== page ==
Most business experts agree on the importance of the customer’s insight, especially as technology makes it easier for them to communicate with one another via social networks, texting, and ratings websites.
The most popular solution:
Implementation of a CCO
The CEO empowers a Chief Customer Officer (CCO), responsible for ensuring quality of the entire customer experience (the relationship a customer has with a business at every touch point, from advertising all the way through buying and using the product or service). According to these experts, the CCO should be strongly backed by the CEO. This is because some of what the CCO may have to say is contrary to what other board members want to hear, but it needs to be said. It is the voice of the customer.
Personally, I believe in a completely different strategy to ensure incredible customer experiences:
Transformation of the CEO to a CCO
The CEO serves as the “customer with a big imagination.” He remains ignorant to the “technical aspects” of the business, purposefully, to keep him blind to what’s possible and stay focused on what should be.
The customer does not care about “what’s possible.” The customer also does not care about cost-cutting, technical limitations, or mistakes in development. It is department head’s responsibility to constantly innovate and improve to turn the “dream” into a reality. This philosophy was made popular by Steve Jobs, named “the reality distortion field.”
- The COO interprets the wild ideas of the CEO, turning them into possible, executable steps and delegates them to the various departments. In a sense, the COO “runs” the company, inspired by the CEO.
- The various departments stay in touch with visits from the CEO, who maintains and inspires the overall vision.
- The various departments may run into difficulties executing certain aspects, at which time the CEO will serve as a “problem solver” to seek creative solutions to their deadlocks.
- The CEO also motivates the departments with his passion for the vision, his viewpoint as an average customer, and his unwillingness to accept excuses as an answer. There is always a workaround.
- The concept flows from dream, to pattern, to design, to strategy, to process, creating a more refined product as it reaches each level.
- The last level is the outlook, at which point the CEO will see, touch, and feel the product that will hit consumers (as a customer). He will be able to see how the finished product matches up to the original vision… In some cases, it will be an improvement. In some cases, it will be inferior and sent back to a certain, earlier stage in development.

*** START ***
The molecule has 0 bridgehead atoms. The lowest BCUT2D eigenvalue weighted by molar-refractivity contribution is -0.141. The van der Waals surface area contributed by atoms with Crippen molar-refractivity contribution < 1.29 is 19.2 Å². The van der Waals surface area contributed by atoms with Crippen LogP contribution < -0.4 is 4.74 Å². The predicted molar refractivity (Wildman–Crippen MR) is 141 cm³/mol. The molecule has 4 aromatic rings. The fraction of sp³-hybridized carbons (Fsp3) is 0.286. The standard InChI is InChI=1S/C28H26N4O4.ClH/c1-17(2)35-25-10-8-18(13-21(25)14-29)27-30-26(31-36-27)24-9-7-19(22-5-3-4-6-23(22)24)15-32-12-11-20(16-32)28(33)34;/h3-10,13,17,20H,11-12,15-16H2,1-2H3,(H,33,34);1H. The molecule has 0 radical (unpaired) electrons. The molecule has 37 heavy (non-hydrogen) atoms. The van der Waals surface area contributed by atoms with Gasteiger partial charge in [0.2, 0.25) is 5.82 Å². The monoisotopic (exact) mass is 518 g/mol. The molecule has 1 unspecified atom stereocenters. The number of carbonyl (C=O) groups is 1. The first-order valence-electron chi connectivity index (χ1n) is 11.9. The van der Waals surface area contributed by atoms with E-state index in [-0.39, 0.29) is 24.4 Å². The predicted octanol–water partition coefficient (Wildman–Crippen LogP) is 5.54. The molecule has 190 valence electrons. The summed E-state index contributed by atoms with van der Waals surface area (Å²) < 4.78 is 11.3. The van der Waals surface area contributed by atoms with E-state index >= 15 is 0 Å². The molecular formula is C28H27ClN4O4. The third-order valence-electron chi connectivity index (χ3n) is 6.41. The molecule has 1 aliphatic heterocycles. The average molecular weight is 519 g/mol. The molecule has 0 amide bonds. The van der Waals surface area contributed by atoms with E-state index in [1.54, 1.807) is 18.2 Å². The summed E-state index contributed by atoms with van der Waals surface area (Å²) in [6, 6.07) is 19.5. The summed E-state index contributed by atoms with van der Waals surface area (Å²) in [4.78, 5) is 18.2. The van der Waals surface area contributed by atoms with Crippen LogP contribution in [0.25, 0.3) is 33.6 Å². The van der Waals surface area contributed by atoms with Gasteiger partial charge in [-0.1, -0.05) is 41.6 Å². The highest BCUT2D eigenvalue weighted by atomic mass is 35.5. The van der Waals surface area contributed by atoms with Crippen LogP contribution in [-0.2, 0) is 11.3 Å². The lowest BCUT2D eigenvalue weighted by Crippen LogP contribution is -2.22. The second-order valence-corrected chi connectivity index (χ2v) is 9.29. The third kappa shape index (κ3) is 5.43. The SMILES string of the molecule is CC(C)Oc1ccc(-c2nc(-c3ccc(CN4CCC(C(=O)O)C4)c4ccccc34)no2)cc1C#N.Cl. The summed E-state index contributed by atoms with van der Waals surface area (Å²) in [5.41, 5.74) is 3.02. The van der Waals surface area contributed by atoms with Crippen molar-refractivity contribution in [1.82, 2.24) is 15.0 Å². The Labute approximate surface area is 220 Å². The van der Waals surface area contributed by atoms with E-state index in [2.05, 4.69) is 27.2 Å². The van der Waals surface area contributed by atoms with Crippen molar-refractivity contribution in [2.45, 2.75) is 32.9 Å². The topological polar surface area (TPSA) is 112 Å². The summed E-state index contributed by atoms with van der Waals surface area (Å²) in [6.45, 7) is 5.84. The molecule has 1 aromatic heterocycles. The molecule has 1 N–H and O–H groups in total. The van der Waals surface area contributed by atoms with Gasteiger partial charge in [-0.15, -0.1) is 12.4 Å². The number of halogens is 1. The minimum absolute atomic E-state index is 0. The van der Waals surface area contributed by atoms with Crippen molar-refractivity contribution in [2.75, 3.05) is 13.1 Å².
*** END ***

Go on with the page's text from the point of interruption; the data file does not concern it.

As a “customer,” anything less than a “wow” at this stage, from the CEO, is unacceptable.
After the product release, results from numbers compare with steps in the development. Steps in the development can be refined for further enhancement of future products released.
Why Should the CEO be the CCO?
What shows that customer experience and satisfaction comes first more than by making the top-ranking official responsible for it? I’m not just talking about publicity here, I’m also talking about the message sent to the entire company, internally. Why should a CCO have to be so heavily backed by the CEO to clarify the message of how important customer experience really is?
With the CEO responsible for customer experience, it shows an undeniable devotion to the overall satisfaction of the customer; and that message is coming from the top. The CEO being ignorant to certain knowledge allows his imagination and his desire to build the ideal product unstinted by technical limitations. This is not dissimilar from how Apple ran during its most creative period.
Steve Jobs was a visionary who dreamt up products that customers would want and pushed the individual departments to innovate and improve to create that vision. He had minimal to no technical skills by the time he was the great innovator we think of him as. Too often, CEO’s become too far removed from what customers want and rely too heavily on metrics and costs, when they need to put themselves in the shoes of the customer.
This strategy requires a different style of CEO than is typically recruited to run multimillion dollar companies, but it is a more effective, long-term strategy to make sure that there is constant innovation and excellent experiences. Since the CEO is ignorant to certain aspects of the details, it also requires that he be surrounded by a strong team that make up for his weaknesses, to allow his strengths to shine. If it is a “Steve Jobs” visionary-type CEO, then it’s prudent to surround himself with very detail-oriented people.